Pope Francis appeared to back the Standing Rock Nation’s efforts to block the Dakota Access Pipeline (DAPL), “saying indigenous cultures have a right to defend ‘their ancestral relationship to the earth,'” according to a story published Wednesday in Reuters.

While [the Pope] did not name the pipeline, he used strong and clear language applicable to the conflict, saying development had to be reconciled with “the protection of the particular characteristics of indigenous peoples and their territories”.  …

Speaking in Spanish, Francis said the need to protect native territories was “especially clear when planning economic activities which may interfere with indigenous cultures and their ancestral relationship to the earth”.

Some comments on a listserve of Native American scholars and allies took the Pope to task for being a late comer, noting that the United Nations Declaration on the Right of Indigenous Peoples (UNDRIP) passed in 2007. (In fairness to Francis, he did not become Pope until 2013.)

Pope Francis’ statement stands in stark contrast to an oil company executive who is comparing the DAPL protestors to terrorists, according to a Wednesday story in Minnesota Public Radio. Joey Mahmoud, executive vice president of Texas-based Energy Transfer Partners, made his comments at a hearing before a U.S. House energy subcommittee, it said. Continue reading

DAPL Economics: Investor Concerns and Market Forces Work Against the Project

Opposition to the Dakota Access Pipeline (DAPL) is having an impact, even on the mainstream financial sector.

Give Steven Heim and Boston Common Asset Management part of the credit.

Heim is not a name you will recognize, but he is an important behind-the-scenes player. He works for the Boston Common Asset Management, a company committed to the “global commons” and “dedicated to the pursuit of financial return and social change…”

According to Tim Brennan, Treasurer and CFO of the Unitarian Universalist Association (UUA), a community opposed to the pipeline, Heim “has been a leader in getting investors organized around DAPL.”

Here is the background on how Heim and Boston Common have been working to stop DAPL, and other updates from the financial sector. Continue reading

DAPL, Standing Rock are Becoming National Metaphor and Model

p1010103Standing Rock is becoming a national model for opposing oil pipelines. Read a story about a oil pipeline controversy in other parts of the country and it will reference DAPL or Standing Rock.

For example, here is a Jan. 4 story from Folio Weekly, a Florida-based magazine, with the headline: Florida’s Own STANDING ROCK. It concerns the Sabal Trail Transmission, a gas pipeline that crosses Alabama, Georgia and Florida. According to the story:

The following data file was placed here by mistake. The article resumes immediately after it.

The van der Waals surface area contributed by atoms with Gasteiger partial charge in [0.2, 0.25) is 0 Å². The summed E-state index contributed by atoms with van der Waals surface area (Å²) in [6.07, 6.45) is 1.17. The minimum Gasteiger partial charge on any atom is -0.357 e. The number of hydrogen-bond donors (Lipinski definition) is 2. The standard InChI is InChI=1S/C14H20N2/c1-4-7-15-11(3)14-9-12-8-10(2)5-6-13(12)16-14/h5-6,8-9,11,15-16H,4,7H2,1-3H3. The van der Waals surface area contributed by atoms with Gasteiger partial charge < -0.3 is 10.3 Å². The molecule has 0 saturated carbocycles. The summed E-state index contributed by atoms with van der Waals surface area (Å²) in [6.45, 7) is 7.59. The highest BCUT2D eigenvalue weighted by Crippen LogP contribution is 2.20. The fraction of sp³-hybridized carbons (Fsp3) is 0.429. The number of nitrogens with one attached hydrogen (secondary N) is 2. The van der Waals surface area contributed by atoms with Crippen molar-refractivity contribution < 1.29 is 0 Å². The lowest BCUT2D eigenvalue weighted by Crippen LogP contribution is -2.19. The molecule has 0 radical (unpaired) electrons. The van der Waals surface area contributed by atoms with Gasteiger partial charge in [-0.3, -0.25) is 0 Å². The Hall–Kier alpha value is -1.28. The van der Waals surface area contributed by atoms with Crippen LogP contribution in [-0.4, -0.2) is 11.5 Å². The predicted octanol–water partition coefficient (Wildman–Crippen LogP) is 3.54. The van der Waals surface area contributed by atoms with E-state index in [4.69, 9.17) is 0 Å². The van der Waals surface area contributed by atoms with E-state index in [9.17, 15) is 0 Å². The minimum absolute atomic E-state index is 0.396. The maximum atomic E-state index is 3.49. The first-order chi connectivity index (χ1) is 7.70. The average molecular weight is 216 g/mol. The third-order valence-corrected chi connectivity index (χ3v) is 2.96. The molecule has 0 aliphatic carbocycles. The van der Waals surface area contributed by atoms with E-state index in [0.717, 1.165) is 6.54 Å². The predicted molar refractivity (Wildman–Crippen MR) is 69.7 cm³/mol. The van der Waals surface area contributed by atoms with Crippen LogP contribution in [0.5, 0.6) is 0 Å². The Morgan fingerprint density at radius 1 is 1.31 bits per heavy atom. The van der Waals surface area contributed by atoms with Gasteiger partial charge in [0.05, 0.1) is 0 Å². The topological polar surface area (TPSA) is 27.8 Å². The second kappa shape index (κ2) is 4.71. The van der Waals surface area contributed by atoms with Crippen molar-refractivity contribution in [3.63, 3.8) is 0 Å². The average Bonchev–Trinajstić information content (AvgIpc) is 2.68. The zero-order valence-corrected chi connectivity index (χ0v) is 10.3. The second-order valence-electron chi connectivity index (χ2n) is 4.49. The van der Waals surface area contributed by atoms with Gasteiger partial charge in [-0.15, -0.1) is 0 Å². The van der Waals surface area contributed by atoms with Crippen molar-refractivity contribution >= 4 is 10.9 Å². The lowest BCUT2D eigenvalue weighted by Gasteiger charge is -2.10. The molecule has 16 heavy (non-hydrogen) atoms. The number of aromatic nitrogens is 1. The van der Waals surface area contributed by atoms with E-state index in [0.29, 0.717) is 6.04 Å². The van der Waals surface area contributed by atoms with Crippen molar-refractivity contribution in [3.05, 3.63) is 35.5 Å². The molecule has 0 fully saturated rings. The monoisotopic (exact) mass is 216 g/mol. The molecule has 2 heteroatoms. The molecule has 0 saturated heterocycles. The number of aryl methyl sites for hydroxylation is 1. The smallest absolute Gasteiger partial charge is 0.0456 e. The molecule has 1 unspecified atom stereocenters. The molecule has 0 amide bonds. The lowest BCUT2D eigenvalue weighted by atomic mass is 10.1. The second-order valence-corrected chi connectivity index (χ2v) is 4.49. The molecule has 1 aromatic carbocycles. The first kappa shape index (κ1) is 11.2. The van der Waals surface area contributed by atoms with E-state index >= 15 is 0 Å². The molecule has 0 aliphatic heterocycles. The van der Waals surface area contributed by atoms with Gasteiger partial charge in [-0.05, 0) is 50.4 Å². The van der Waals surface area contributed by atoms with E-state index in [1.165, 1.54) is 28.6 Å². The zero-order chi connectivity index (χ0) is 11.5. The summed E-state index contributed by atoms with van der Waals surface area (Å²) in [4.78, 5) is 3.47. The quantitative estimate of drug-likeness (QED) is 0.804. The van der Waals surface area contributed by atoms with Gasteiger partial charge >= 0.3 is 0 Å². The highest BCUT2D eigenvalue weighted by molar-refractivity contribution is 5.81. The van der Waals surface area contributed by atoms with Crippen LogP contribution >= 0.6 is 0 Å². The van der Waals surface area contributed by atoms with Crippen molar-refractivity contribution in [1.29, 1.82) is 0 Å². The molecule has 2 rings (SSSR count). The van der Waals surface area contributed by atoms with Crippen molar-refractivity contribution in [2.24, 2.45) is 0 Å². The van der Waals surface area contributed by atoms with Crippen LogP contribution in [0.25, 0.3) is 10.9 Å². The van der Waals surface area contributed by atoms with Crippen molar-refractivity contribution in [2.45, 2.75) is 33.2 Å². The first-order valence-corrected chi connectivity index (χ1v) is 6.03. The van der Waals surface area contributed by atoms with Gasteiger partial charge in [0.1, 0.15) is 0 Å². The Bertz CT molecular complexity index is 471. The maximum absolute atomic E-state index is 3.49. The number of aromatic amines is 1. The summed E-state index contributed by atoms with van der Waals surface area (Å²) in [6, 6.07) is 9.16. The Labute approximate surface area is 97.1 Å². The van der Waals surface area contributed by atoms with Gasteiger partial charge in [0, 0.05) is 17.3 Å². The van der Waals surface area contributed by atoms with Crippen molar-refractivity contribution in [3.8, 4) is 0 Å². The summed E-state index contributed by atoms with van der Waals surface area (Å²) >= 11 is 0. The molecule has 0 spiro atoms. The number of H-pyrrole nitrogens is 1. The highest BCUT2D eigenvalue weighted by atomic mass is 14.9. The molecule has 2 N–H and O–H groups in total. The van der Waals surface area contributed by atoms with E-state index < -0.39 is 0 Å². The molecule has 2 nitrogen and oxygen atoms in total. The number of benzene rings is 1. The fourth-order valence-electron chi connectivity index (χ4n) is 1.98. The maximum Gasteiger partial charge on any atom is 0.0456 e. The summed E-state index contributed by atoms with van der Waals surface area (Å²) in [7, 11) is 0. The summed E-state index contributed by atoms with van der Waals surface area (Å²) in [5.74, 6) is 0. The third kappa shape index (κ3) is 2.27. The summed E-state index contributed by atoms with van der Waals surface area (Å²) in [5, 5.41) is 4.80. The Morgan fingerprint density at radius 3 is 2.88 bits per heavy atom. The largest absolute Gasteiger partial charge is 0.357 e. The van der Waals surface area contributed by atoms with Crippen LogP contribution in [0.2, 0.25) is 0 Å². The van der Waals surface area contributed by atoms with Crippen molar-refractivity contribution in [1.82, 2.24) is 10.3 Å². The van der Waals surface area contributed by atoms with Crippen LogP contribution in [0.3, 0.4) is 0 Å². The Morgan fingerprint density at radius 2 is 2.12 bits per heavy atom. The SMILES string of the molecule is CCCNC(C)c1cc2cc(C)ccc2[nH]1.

The $3.2 billion project crosses 13 counties in Florida and more than 700 bodies of water, including the Withlacoochee, Suwannee, and Santa Fe rivers. The EPA approved the project despite its concerns about the pipeline’s path through 177 acres of conservation areas, including the Green Swamp and Rainbow Springs in Florida. …

Similar to Standing Rock, people in Florida worry about the potential leaks and their impact on drinking water. Pipeline opponents have adopted the Standing Rock term “water protectors” and created a Water Is Life Camp near the Santa Fe River.

Wisconsin’s Chippewa Tribe also is fighting a pipeline battle, according to a Jan. 6 MPR story:

The Bad River Band of Lake Superior Chippewa’s tribal council voted Wednesday to refuse to renew several easement rights of way for Enbridge’s Line 5 pipeline that expired in 2013….

The Bad River Band’s decision comes amid an ongoing protest over the Dakota Access Pipeline in which the Standing Rock Sioux Tribe and other tribes have argued the project threatens drinking water and tribal cultural sites.

Click on the story for details.

More updates on DAPL and environmental justice issues follow. Continue reading

DAPL’s Financial Risks Raise Red Flags on Wall Street; Banks Behind DAPL Hire Independent Human Rights Expert

(Credit: Wikimedia)
(Credit: Wikimedia)

We wrote Thursday about how the Evangelical Lutheran Church in America (ELCA) is engaged in shareholder advocacy around the Dakota Access Pipeline (DAPL). The ELCA is one of several religious organizations raising moral questions of corporate social responsibility regarding DAPL.

In a new turn of events, Wall Street, too, is raising red flags about DAPL. Financial markets are simply looking at the bottom line, apparently becoming skittish of companies investing in the pipeline because of unidentified financial risks. They are asking tough questions, according to Bloomberg, a business news service.

The following is an excerpt from a Dec. 1 Bloomberg story headlined: Investors Take Stand on Dakota Access Pipeline:

Investors concerned about the Dakota Access Pipeline have started submitting shareholder proposals to the energy companies building the pipeline as well as to the lenders behind it, urging the companies to better disclose the risks to their business from the controversial investment.

The third largest U.S. pension plan, the $178.6 billion New York State Common Retirement Fund, is one of the investors leading the charge.

Click on the link above for the full story. It’s hard to know how optimistic to be about these reports, but we’ll take the good news where we can get it.

Meanwhile, companies providing credit for the pipeline seem concerned about potential risks, too. For more positive news, keep reading. Continue reading